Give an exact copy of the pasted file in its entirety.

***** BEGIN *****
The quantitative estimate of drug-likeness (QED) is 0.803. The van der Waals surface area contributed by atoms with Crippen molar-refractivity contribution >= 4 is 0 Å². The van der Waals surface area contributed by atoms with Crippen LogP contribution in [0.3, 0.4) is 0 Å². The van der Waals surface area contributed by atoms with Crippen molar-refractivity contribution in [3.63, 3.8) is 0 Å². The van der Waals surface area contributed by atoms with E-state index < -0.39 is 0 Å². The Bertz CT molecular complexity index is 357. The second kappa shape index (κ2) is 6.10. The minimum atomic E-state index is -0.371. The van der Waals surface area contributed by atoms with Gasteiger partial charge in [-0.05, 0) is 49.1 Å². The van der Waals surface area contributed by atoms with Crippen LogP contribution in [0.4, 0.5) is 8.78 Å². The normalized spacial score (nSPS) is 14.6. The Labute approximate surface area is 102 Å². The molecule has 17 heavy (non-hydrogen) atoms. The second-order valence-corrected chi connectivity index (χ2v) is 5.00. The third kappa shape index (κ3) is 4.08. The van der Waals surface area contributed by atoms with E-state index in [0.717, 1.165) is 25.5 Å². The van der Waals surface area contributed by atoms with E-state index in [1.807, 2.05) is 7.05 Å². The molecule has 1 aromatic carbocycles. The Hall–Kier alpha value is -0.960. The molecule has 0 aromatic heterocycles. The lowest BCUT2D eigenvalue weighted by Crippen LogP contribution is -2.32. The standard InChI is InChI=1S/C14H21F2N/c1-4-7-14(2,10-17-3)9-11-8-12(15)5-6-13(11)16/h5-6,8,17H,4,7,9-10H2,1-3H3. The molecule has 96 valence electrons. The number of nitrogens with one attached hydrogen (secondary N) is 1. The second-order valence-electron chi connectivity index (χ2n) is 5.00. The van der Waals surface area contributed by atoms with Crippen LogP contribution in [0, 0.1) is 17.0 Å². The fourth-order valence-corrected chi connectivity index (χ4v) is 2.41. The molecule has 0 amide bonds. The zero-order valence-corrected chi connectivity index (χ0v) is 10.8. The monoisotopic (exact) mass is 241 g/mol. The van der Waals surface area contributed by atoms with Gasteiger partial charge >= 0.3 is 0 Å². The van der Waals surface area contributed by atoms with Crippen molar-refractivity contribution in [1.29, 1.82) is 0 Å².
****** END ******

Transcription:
The quantitative estimate of drug-likeness (QED) is 0.803. The van der Waals surface area contributed by atoms with Crippen molar-refractivity contribution >= 4 is 0 Å². The van der Waals surface area contributed by atoms with Crippen LogP contribution in [0.3, 0.4) is 0 Å². The van der Waals surface area contributed by atoms with Crippen molar-refractivity contribution in [3.63, 3.8) is 0 Å². The van der Waals surface area contributed by atoms with E-state index < -0.39 is 0 Å². The Bertz CT molecular complexity index is 357. The second kappa shape index (κ2) is 6.10. The minimum atomic E-state index is -0.371. The van der Waals surface area contributed by atoms with Gasteiger partial charge in [-0.05, 0) is 49.1 Å². The van der Waals surface area contributed by atoms with Crippen LogP contribution in [0.4, 0.5) is 8.78 Å². The normalized spacial score (nSPS) is 14.6. The Labute approximate surface area is 102 Å². The molecule has 17 heavy (non-hydrogen) atoms. The second-order valence-corrected chi connectivity index (χ2v) is 5.00. The third kappa shape index (κ3) is 4.08. The van der Waals surface area contributed by atoms with E-state index in [0.717, 1.165) is 25.5 Å². The van der Waals surface area contributed by atoms with E-state index in [1.807, 2.05) is 7.05 Å². The molecule has 1 aromatic carbocycles. The Hall–Kier alpha value is -0.960. The molecule has 0 aromatic heterocycles. The lowest BCUT2D eigenvalue weighted by Crippen LogP contribution is -2.32. The standard InChI is InChI=1S/C14H21F2N/c1-4-7-14(2,10-17-3)9-11-8-12(15)5-6-13(11)16/h5-6,8,17H,4,7,9-10H2,1-3H3. The molecule has 96 valence electrons. The number of nitrogens with one attached hydrogen (secondary N) is 1. The second-order valence-electron chi connectivity index (χ2n) is 5.00. The van der Waals surface area contributed by atoms with Crippen LogP contribution in [0, 0.1) is 17.0 Å². The fourth-order valence-corrected chi connectivity index (χ4v) is 2.41. The molecule has 0 amide bonds. The zero-order valence-corrected chi connectivity index (χ0v) is 10.8. The monoisotopic (exact) mass is 241 g/mol. The van der Waals surface area contributed by atoms with Gasteiger partial charge >= 0.3 is 0 Å². The van der Waals surface area contributed by atoms with Crippen molar-refractivity contribution in [1.29, 1.82) is 0 Å².